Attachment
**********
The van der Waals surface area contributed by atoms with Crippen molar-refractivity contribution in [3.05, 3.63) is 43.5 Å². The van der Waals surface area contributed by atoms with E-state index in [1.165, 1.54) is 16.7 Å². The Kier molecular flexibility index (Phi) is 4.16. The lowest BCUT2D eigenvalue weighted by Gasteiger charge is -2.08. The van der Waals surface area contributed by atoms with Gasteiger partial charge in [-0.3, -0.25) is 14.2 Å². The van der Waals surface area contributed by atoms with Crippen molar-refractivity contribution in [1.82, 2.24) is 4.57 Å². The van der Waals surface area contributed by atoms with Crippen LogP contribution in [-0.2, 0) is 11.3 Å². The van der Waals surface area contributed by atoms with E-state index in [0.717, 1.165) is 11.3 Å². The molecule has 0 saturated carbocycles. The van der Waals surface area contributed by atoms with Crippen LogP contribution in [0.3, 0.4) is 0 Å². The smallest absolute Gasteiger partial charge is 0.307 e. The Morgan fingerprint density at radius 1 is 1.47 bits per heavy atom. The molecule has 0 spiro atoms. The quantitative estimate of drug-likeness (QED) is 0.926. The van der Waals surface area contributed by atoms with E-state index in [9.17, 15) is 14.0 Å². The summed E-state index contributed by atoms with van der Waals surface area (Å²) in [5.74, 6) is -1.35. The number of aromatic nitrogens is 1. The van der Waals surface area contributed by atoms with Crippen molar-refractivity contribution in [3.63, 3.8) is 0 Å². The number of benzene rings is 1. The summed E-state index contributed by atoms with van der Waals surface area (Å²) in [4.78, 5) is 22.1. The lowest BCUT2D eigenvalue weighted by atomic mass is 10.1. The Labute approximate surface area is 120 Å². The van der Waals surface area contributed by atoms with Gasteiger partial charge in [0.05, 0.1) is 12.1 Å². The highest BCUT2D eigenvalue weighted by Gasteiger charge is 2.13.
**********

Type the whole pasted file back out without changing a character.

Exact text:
The van der Waals surface area contributed by atoms with Crippen molar-refractivity contribution in [3.05, 3.63) is 43.5 Å². The van der Waals surface area contributed by atoms with E-state index in [1.165, 1.54) is 16.7 Å². The Kier molecular flexibility index (Phi) is 4.16. The lowest BCUT2D eigenvalue weighted by Gasteiger charge is -2.08. The van der Waals surface area contributed by atoms with Gasteiger partial charge in [-0.3, -0.25) is 14.2 Å². The van der Waals surface area contributed by atoms with Crippen molar-refractivity contribution in [1.82, 2.24) is 4.57 Å². The van der Waals surface area contributed by atoms with Crippen LogP contribution in [-0.2, 0) is 11.3 Å². The van der Waals surface area contributed by atoms with E-state index in [0.717, 1.165) is 11.3 Å². The molecule has 0 saturated carbocycles. The van der Waals surface area contributed by atoms with Crippen LogP contribution in [0.3, 0.4) is 0 Å². The smallest absolute Gasteiger partial charge is 0.307 e. The Morgan fingerprint density at radius 1 is 1.47 bits per heavy atom. The molecule has 0 spiro atoms. The quantitative estimate of drug-likeness (QED) is 0.926. The van der Waals surface area contributed by atoms with E-state index in [9.17, 15) is 14.0 Å². The summed E-state index contributed by atoms with van der Waals surface area (Å²) in [5.74, 6) is -1.35. The number of aromatic nitrogens is 1. The van der Waals surface area contributed by atoms with Crippen molar-refractivity contribution in [3.63, 3.8) is 0 Å². The number of benzene rings is 1. The summed E-state index contributed by atoms with van der Waals surface area (Å²) in [4.78, 5) is 22.1. The lowest BCUT2D eigenvalue weighted by atomic mass is 10.1. The Labute approximate surface area is 120 Å². The van der Waals surface area contributed by atoms with Gasteiger partial charge in [0.05, 0.1) is 12.1 Å². The highest BCUT2D eigenvalue weighted by Gasteiger charge is 2.13.